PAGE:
I would not eliminate the mushrooms but would braise them like the onions, then put them in a second, larger, cheesecloth bag, and cook with the rest. Serve up the beef b. for the non-mushroom eaters, then add for the other people either in the pot or as you serve each plate. You could even serve them in a separate bowl for buffet service. Make a note to add them to the beef dish. This way you won’t waste them or have to pick them out.

  • jerry

    Don’t hesitate to use fresh fettuccine noodles ..flat thick spaghetti….with this dish. It’s wonderful.

    Also try preparing the onions in about half a cup of wine. Excellent!

    Basil is graet but Savory is better!

  • Lisa S.

    I made it! And yes, the smell of the kitchen was wonderful! What leftovers? I used a round steak that needed to be used up so I had less meat. Although I debated saving the sauce with no meat to eat over rice later. And I made it minus mushrooms, but I’ll add them and pick them out next time. I served it with rice and oooh-la-la was that good! I forgot to get cheesecloth but then I realized what is cheesecloth but cotton gauze – over to the first aid kit for the sterile gauze wrap with some string and I was moving on.

    Step 6 confused me – keep the beef in the pot, take the beef out, cook it down more? Huh?

    This recipe is a workout though – I didn’t quit moving for 2 hours! I have clean up between steps because of a small workspace, then chop, dice, saute more.

    Regarding step 6, you want to strain out the vegetables from the sauce, but at the same time keep the beef in the sauce. ~Elise

  • arcey

    Just made this today — changed a few things, but for the most part, the finished product was the same. Mmmm, mmmmm good! Like Matt, I also left the cooked carrots and onions in. I used Two-Buck Chuck Shiraz (Charles Shaw wine — sold at Trader Joe’s for only $2, and it’s surprisingly good, especially for cooking). And no, you don’t have to use the best wine for cooking, but it should certainly be at least drinkable. ;-)

    I made mashed potatoes as the starch and they were wonderful with the delicious sauce. Thanks Elise!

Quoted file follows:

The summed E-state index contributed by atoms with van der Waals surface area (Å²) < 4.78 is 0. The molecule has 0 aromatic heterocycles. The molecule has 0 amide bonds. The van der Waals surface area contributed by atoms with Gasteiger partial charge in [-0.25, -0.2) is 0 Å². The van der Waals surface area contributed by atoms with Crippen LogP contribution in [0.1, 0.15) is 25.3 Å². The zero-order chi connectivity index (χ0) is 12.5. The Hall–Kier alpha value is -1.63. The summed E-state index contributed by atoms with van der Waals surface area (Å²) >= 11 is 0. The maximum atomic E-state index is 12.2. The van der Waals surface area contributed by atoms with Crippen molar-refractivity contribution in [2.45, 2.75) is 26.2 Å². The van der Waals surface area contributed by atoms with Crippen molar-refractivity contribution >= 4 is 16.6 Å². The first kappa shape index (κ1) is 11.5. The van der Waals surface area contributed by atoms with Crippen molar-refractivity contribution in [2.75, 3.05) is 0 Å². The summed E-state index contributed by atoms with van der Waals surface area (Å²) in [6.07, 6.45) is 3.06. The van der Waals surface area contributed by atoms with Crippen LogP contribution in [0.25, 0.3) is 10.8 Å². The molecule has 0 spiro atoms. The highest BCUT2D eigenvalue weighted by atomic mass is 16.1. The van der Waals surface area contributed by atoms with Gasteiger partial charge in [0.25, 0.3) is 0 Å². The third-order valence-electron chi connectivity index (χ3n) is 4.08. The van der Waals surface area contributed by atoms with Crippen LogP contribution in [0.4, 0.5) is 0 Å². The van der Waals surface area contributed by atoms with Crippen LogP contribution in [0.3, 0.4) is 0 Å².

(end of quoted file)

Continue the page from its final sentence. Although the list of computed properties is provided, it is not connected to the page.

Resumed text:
• Natanya

    Growing up my mother made Beef Bourguignon every year on Halloween and I forever associated the coming of cooler weather with this dish.

    Lisa S, in regard to mushrooms, I would recommend putting them in and picking them out, as silly as that sounds. In my 20’s I developed an allergy to mushrooms. I don’t have to go to the hospital if I accidentally eat them, but I do feel pretty awful if I get more than one or two. I tried to make Beef Bourguignon without the mushrooms and the flavor just isn’t the same – there’s a definite loss to the overall flavor of the dish. To cure my craving for this traditional dish without feeling miserable afterward, I cook with small whole mushrooms so they are easy to fish out. The dish has the benefit of the depth of flavor from the mushrooms and my friends and family can enjoy them.

  • Lisa S.

    On the wines: Here in the NE, sspecially PA ( and NY (, local wineries are popping up left and right and many have FREE tasting or minimal $$ to taste. You can get great table wines for $7-$14 (and discounts for half and whole cases) that take care of the majority of your cooking/drinking needs.

    I like those vacuum stoppers too to keep what I have opened fresher longer. They keep the funk of your refrigerator out of your wine.

  • michael bash

    OK … the points. 1) Julia called this the best beef stew known to man. I agree. I use her French Chef recipe; must be about the same as Mastering. Careful some new foodie doesn’t try to simplify too much. 2) Wine – If you won’t drink it, don’t cook it. Cook with what you have, i.e. table wine, vin ordinaire, the wine you keep on hand. Vintage wine is for special occasions OR every day for the nouveau riche, pretentious, foolish. If you don’t keep wine on hand, you’re in another category. Cook with a bottle of what you will serve at table. 3) Straining veggies – a basic distinction between bistrot/bourgeoise and haute cuisine. i.e. often not really necessary. You’re saying you want the taste of onions but don’t want to see them in presentation. Well? 4) Leftovers – This dish is better the next day; many are, the braised mostly. This includes freezing. 5) “Check the seasoning” means check the salt and add if necessary, It would also be for another spice/taste you’re particularly interested in, e.g. curry powder, hot, tahini in hummus, such.